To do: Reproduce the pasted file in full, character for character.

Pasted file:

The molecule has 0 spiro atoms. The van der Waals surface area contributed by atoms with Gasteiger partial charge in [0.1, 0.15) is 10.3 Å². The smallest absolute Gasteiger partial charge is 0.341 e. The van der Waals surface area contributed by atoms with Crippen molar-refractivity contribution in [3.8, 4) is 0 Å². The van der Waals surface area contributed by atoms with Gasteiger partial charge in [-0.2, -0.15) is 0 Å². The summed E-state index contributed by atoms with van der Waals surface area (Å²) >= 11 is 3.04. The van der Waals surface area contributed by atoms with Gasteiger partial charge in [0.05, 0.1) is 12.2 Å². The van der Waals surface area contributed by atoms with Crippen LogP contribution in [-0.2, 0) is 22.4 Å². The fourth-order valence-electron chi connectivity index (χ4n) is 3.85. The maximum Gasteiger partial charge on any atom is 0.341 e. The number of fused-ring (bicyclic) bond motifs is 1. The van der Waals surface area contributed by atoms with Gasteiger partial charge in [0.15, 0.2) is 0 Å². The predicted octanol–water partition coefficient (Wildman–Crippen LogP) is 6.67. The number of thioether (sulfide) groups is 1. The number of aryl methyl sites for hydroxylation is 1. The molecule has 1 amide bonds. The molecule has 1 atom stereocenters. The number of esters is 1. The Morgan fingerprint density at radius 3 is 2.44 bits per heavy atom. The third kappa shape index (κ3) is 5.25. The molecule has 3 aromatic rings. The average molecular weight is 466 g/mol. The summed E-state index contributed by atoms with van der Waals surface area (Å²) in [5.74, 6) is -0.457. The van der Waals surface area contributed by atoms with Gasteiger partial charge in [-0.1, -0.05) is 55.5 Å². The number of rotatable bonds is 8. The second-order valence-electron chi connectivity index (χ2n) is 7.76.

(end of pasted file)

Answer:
The molecule has 0 spiro atoms. The van der Waals surface area contributed by atoms with Gasteiger partial charge in [0.1, 0.15) is 10.3 Å². The smallest absolute Gasteiger partial charge is 0.341 e. The van der Waals surface area contributed by atoms with Crippen molar-refractivity contribution in [3.8, 4) is 0 Å². The van der Waals surface area contributed by atoms with Gasteiger partial charge in [-0.2, -0.15) is 0 Å². The summed E-state index contributed by atoms with van der Waals surface area (Å²) >= 11 is 3.04. The van der Waals surface area contributed by atoms with Gasteiger partial charge in [0.05, 0.1) is 12.2 Å². The van der Waals surface area contributed by atoms with Crippen LogP contribution in [-0.2, 0) is 22.4 Å². The fourth-order valence-electron chi connectivity index (χ4n) is 3.85. The maximum Gasteiger partial charge on any atom is 0.341 e. The number of fused-ring (bicyclic) bond motifs is 1. The van der Waals surface area contributed by atoms with Gasteiger partial charge in [0.15, 0.2) is 0 Å². The predicted octanol–water partition coefficient (Wildman–Crippen LogP) is 6.67. The number of thioether (sulfide) groups is 1. The number of aryl methyl sites for hydroxylation is 1. The molecule has 1 amide bonds. The molecule has 1 atom stereocenters. The number of esters is 1. The Morgan fingerprint density at radius 3 is 2.44 bits per heavy atom. The third kappa shape index (κ3) is 5.25. The molecule has 3 aromatic rings. The average molecular weight is 466 g/mol. The summed E-state index contributed by atoms with van der Waals surface area (Å²) in [5.74, 6) is -0.457. The van der Waals surface area contributed by atoms with Gasteiger partial charge in [-0.1, -0.05) is 55.5 Å². The number of rotatable bonds is 8. The second-order valence-electron chi connectivity index (χ2n) is 7.76.